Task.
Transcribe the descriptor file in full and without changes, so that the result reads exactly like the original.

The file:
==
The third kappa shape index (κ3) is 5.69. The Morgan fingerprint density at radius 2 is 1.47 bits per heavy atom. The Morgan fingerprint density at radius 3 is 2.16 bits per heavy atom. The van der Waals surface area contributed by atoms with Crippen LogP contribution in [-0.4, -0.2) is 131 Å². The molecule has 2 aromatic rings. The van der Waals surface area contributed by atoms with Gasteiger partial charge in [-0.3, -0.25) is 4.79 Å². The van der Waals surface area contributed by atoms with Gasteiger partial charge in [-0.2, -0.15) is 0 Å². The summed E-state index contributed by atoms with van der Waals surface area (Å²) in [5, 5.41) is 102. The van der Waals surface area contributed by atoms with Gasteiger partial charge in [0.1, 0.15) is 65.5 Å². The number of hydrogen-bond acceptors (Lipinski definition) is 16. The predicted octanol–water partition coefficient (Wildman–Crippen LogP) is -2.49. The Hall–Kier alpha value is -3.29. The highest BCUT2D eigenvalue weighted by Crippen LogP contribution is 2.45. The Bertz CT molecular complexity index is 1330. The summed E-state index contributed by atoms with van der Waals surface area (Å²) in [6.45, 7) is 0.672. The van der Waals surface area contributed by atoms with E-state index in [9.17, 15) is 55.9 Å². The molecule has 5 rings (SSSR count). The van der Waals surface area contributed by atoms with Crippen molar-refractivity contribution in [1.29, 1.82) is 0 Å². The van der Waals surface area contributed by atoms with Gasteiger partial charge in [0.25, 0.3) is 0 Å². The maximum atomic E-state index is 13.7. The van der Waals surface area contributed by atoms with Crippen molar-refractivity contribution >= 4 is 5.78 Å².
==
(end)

The third kappa shape index (κ3) is 5.69. The Morgan fingerprint density at radius 2 is 1.47 bits per heavy atom. The Morgan fingerprint density at radius 3 is 2.16 bits per heavy atom. The van der Waals surface area contributed by atoms with Crippen LogP contribution in [-0.4, -0.2) is 131 Å². The molecule has 2 aromatic rings. The van der Waals surface area contributed by atoms with Gasteiger partial charge in [-0.3, -0.25) is 4.79 Å². The van der Waals surface area contributed by atoms with Gasteiger partial charge in [-0.2, -0.15) is 0 Å². The summed E-state index contributed by atoms with van der Waals surface area (Å²) in [5, 5.41) is 102. The van der Waals surface area contributed by atoms with Gasteiger partial charge in [0.1, 0.15) is 65.5 Å². The number of hydrogen-bond acceptors (Lipinski definition) is 16. The predicted octanol–water partition coefficient (Wildman–Crippen LogP) is -2.49. The Hall–Kier alpha value is -3.29. The highest BCUT2D eigenvalue weighted by Crippen LogP contribution is 2.45. The Bertz CT molecular complexity index is 1330. The summed E-state index contributed by atoms with van der Waals surface area (Å²) in [6.45, 7) is 0.672. The van der Waals surface area contributed by atoms with E-state index in [9.17, 15) is 55.9 Å². The molecule has 5 rings (SSSR count). The van der Waals surface area contributed by atoms with Crippen molar-refractivity contribution in [1.29, 1.82) is 0 Å². The van der Waals surface area contributed by atoms with Gasteiger partial charge in [0.25, 0.3) is 0 Å². The maximum atomic E-state index is 13.7. The van der Waals surface area contributed by atoms with Crippen molar-refractivity contribution >= 4 is 5.78 Å².